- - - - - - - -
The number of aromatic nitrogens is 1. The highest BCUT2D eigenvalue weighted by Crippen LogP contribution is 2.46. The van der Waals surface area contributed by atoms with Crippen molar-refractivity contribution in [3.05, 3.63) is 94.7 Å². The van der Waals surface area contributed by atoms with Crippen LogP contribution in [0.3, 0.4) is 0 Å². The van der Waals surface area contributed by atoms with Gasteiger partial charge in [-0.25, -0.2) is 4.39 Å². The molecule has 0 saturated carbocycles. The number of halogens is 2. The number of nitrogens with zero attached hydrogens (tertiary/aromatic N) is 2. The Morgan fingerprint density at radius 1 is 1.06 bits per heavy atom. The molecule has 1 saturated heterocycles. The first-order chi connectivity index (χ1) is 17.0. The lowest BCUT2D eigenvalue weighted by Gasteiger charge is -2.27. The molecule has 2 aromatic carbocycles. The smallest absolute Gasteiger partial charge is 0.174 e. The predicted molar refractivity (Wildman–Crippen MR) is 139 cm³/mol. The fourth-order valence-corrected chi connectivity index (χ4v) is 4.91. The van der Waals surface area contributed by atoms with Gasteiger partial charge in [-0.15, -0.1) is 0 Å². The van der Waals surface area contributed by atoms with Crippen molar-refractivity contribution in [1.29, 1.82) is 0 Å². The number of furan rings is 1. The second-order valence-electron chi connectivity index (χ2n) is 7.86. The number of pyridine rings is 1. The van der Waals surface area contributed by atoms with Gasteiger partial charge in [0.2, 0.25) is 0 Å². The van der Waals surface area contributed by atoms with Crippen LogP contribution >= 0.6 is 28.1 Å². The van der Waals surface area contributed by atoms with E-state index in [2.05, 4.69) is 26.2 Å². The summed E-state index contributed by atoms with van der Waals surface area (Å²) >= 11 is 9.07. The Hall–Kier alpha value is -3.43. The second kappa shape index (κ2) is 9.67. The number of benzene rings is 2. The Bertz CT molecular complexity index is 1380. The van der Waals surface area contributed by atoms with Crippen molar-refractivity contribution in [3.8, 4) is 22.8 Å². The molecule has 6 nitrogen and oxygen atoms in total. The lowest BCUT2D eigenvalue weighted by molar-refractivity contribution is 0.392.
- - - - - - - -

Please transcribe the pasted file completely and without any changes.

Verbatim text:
The number of aromatic nitrogens is 1. The highest BCUT2D eigenvalue weighted by Crippen LogP contribution is 2.46. The van der Waals surface area contributed by atoms with Crippen molar-refractivity contribution in [3.05, 3.63) is 94.7 Å². The van der Waals surface area contributed by atoms with Crippen LogP contribution in [0.3, 0.4) is 0 Å². The van der Waals surface area contributed by atoms with Gasteiger partial charge in [-0.25, -0.2) is 4.39 Å². The molecule has 0 saturated carbocycles. The number of halogens is 2. The number of nitrogens with zero attached hydrogens (tertiary/aromatic N) is 2. The Morgan fingerprint density at radius 1 is 1.06 bits per heavy atom. The molecule has 1 saturated heterocycles. The first-order chi connectivity index (χ1) is 17.0. The lowest BCUT2D eigenvalue weighted by Gasteiger charge is -2.27. The molecule has 2 aromatic carbocycles. The smallest absolute Gasteiger partial charge is 0.174 e. The predicted molar refractivity (Wildman–Crippen MR) is 139 cm³/mol. The fourth-order valence-corrected chi connectivity index (χ4v) is 4.91. The van der Waals surface area contributed by atoms with Gasteiger partial charge in [-0.15, -0.1) is 0 Å². The van der Waals surface area contributed by atoms with Crippen molar-refractivity contribution in [1.29, 1.82) is 0 Å². The number of furan rings is 1. The second-order valence-electron chi connectivity index (χ2n) is 7.86. The number of pyridine rings is 1. The van der Waals surface area contributed by atoms with Gasteiger partial charge in [0.2, 0.25) is 0 Å². The van der Waals surface area contributed by atoms with Crippen LogP contribution >= 0.6 is 28.1 Å². The van der Waals surface area contributed by atoms with E-state index in [2.05, 4.69) is 26.2 Å². The summed E-state index contributed by atoms with van der Waals surface area (Å²) >= 11 is 9.07. The Hall–Kier alpha value is -3.43. The second kappa shape index (κ2) is 9.67. The number of benzene rings is 2. The Bertz CT molecular complexity index is 1380. The van der Waals surface area contributed by atoms with Crippen molar-refractivity contribution in [3.8, 4) is 22.8 Å². The molecule has 6 nitrogen and oxygen atoms in total. The lowest BCUT2D eigenvalue weighted by molar-refractivity contribution is 0.392.